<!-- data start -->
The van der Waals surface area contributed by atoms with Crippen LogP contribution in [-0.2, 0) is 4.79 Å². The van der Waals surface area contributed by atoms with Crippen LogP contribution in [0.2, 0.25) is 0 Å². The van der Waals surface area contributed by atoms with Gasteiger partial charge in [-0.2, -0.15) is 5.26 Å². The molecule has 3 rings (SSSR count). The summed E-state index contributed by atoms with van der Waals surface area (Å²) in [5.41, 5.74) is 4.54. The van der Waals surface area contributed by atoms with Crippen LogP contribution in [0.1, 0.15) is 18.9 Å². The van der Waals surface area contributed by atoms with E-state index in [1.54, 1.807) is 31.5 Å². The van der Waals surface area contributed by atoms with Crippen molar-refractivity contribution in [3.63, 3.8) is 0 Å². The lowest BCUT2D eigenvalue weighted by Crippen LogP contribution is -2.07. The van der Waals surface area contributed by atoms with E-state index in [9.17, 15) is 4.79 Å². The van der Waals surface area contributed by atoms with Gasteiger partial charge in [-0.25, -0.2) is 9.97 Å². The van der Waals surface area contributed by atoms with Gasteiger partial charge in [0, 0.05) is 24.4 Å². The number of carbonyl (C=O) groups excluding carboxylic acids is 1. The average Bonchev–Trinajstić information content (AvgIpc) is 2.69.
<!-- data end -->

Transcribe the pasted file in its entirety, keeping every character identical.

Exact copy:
The van der Waals surface area contributed by atoms with Crippen LogP contribution in [-0.2, 0) is 4.79 Å². The van der Waals surface area contributed by atoms with Crippen LogP contribution in [0.2, 0.25) is 0 Å². The van der Waals surface area contributed by atoms with Gasteiger partial charge in [-0.2, -0.15) is 5.26 Å². The molecule has 3 rings (SSSR count). The summed E-state index contributed by atoms with van der Waals surface area (Å²) in [5.41, 5.74) is 4.54. The van der Waals surface area contributed by atoms with Crippen LogP contribution in [0.1, 0.15) is 18.9 Å². The van der Waals surface area contributed by atoms with E-state index in [1.54, 1.807) is 31.5 Å². The van der Waals surface area contributed by atoms with Crippen molar-refractivity contribution in [3.63, 3.8) is 0 Å². The lowest BCUT2D eigenvalue weighted by Crippen LogP contribution is -2.07. The van der Waals surface area contributed by atoms with E-state index in [9.17, 15) is 4.79 Å². The van der Waals surface area contributed by atoms with Gasteiger partial charge in [-0.25, -0.2) is 9.97 Å². The van der Waals surface area contributed by atoms with Gasteiger partial charge in [0, 0.05) is 24.4 Å². The number of carbonyl (C=O) groups excluding carboxylic acids is 1. The average Bonchev–Trinajstić information content (AvgIpc) is 2.69.